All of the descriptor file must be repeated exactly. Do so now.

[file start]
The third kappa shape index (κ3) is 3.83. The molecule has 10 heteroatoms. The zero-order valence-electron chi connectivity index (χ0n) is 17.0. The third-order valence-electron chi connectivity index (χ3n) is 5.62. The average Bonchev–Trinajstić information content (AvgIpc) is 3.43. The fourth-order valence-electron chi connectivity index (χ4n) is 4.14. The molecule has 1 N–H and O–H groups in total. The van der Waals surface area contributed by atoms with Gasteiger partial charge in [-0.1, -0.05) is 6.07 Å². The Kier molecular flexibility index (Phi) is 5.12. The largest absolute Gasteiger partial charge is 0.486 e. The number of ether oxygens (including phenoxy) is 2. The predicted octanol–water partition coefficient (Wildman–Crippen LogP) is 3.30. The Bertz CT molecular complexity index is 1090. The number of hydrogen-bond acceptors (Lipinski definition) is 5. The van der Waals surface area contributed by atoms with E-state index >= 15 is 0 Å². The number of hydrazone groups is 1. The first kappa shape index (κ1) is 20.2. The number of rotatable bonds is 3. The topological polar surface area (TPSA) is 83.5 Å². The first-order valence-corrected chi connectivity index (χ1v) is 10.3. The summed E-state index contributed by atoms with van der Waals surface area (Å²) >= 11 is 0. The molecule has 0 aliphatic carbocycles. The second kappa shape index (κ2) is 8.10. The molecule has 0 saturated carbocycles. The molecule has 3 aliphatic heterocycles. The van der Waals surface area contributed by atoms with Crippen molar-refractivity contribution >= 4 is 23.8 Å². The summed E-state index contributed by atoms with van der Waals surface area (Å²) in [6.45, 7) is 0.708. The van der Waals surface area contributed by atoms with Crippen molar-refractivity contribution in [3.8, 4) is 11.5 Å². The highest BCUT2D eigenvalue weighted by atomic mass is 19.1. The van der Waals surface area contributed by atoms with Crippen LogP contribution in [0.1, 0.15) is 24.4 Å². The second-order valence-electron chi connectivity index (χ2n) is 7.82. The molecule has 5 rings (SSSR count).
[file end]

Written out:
The third kappa shape index (κ3) is 3.83. The molecule has 10 heteroatoms. The zero-order valence-electron chi connectivity index (χ0n) is 17.0. The third-order valence-electron chi connectivity index (χ3n) is 5.62. The average Bonchev–Trinajstić information content (AvgIpc) is 3.43. The fourth-order valence-electron chi connectivity index (χ4n) is 4.14. The molecule has 1 N–H and O–H groups in total. The van der Waals surface area contributed by atoms with Gasteiger partial charge in [-0.1, -0.05) is 6.07 Å². The Kier molecular flexibility index (Phi) is 5.12. The largest absolute Gasteiger partial charge is 0.486 e. The number of ether oxygens (including phenoxy) is 2. The predicted octanol–water partition coefficient (Wildman–Crippen LogP) is 3.30. The Bertz CT molecular complexity index is 1090. The number of hydrogen-bond acceptors (Lipinski definition) is 5. The van der Waals surface area contributed by atoms with E-state index >= 15 is 0 Å². The number of hydrazone groups is 1. The first kappa shape index (κ1) is 20.2. The number of rotatable bonds is 3. The topological polar surface area (TPSA) is 83.5 Å². The first-order valence-corrected chi connectivity index (χ1v) is 10.3. The summed E-state index contributed by atoms with van der Waals surface area (Å²) >= 11 is 0. The molecule has 0 aliphatic carbocycles. The second kappa shape index (κ2) is 8.10. The molecule has 0 saturated carbocycles. The molecule has 3 aliphatic heterocycles. The van der Waals surface area contributed by atoms with Crippen molar-refractivity contribution >= 4 is 23.8 Å². The summed E-state index contributed by atoms with van der Waals surface area (Å²) in [6.45, 7) is 0.708. The van der Waals surface area contributed by atoms with Crippen molar-refractivity contribution in [3.8, 4) is 11.5 Å². The highest BCUT2D eigenvalue weighted by atomic mass is 19.1. The van der Waals surface area contributed by atoms with Crippen LogP contribution in [0.1, 0.15) is 24.4 Å². The second-order valence-electron chi connectivity index (χ2n) is 7.82. The molecule has 5 rings (SSSR count).